is there any plausible way to seperate the semantics of

undefined - not defined


undetermined - not determined


  • sorry bout that, gonna edit my question
    – bngschmnd
    Nov 27, 2015 at 15:25
  • 2
    Maybe "un-" means "opposite of", while "not" is "negation of".
    – Greg Lee
    Nov 27, 2015 at 15:31
  • They mean exactly the same thing (in every instance I can think of), however the use of the "un" prefix often leads to smoother and more elegant syntax: "The police arrived to find the house unoccupied." or "He thought Jane's comments were rather unkind." The use of "un" also increases flexibility in adding qualification: "Peter was particularly unimpressed by Venice." v "Peter was not impressed by Venice particularly.", etc.
    – Cargill
    Nov 27, 2015 at 17:17
  • 1
    There could be a case for saying that "undefined" and/or "undetermined" can be used as positive or deliberate actions, as opposed to no actions or intentions occurring. So: "The exact boundaries of the estate are not defined in some sections." v "The exact boundaries of the estate are undefined so that future generations might make a further claim if the opportunity arises."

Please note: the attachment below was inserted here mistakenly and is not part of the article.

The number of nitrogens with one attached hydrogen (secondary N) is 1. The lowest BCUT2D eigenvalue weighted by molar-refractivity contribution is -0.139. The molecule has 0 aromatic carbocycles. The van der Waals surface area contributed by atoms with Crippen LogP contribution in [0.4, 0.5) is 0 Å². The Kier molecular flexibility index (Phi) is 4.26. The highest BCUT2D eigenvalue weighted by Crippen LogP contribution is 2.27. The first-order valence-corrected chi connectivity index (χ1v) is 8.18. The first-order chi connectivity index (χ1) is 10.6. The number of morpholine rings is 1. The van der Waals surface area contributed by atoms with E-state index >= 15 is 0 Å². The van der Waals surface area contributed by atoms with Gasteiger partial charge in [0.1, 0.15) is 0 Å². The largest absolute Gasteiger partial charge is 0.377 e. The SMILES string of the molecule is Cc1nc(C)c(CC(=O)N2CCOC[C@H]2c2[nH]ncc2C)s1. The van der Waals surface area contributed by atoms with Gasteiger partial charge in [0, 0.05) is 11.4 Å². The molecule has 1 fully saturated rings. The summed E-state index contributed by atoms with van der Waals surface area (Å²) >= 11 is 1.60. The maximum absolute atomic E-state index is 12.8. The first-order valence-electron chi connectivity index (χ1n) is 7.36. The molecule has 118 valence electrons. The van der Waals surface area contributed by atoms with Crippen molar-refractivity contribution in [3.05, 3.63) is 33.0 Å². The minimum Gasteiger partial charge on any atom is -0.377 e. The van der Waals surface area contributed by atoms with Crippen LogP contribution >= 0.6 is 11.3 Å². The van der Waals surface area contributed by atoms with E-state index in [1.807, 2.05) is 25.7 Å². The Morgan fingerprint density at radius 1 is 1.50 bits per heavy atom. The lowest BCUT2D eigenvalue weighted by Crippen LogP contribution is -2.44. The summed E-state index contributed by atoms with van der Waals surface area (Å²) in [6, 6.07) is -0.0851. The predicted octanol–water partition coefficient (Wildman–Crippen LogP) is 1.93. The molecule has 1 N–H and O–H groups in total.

– Cargill
    Nov 27, 2015 at 17:41
  • Uh, what is your question??
    – Hot Licks
    Nov 27, 2015 at 18:53

1 Answer 1


First of all "not" is not a prefix it is actually an adverb.

In fact prefix un is added to the front of adjectives or participles and usual meaning is opposite or not; but not is used to give the following word or phrase a negative meaning.

Not can be used with verbs, auxiliary verbs, words or phrases when the speaker is correcting them, and noun phrases with an expression of quantity.

think about these examples:

1- He is not determined to do ....

2- he is an undetermined person.

You can see the meaning is different.

  • However "determined" in these examples mean different things, rather than the meaning or sense being changed by "un" and "not". He is not determined to do ..." and "He is undetermined (as) to what to do ..." better compares like with like, it seems to me.
    – Cargill
    Nov 27, 2015 at 20:44

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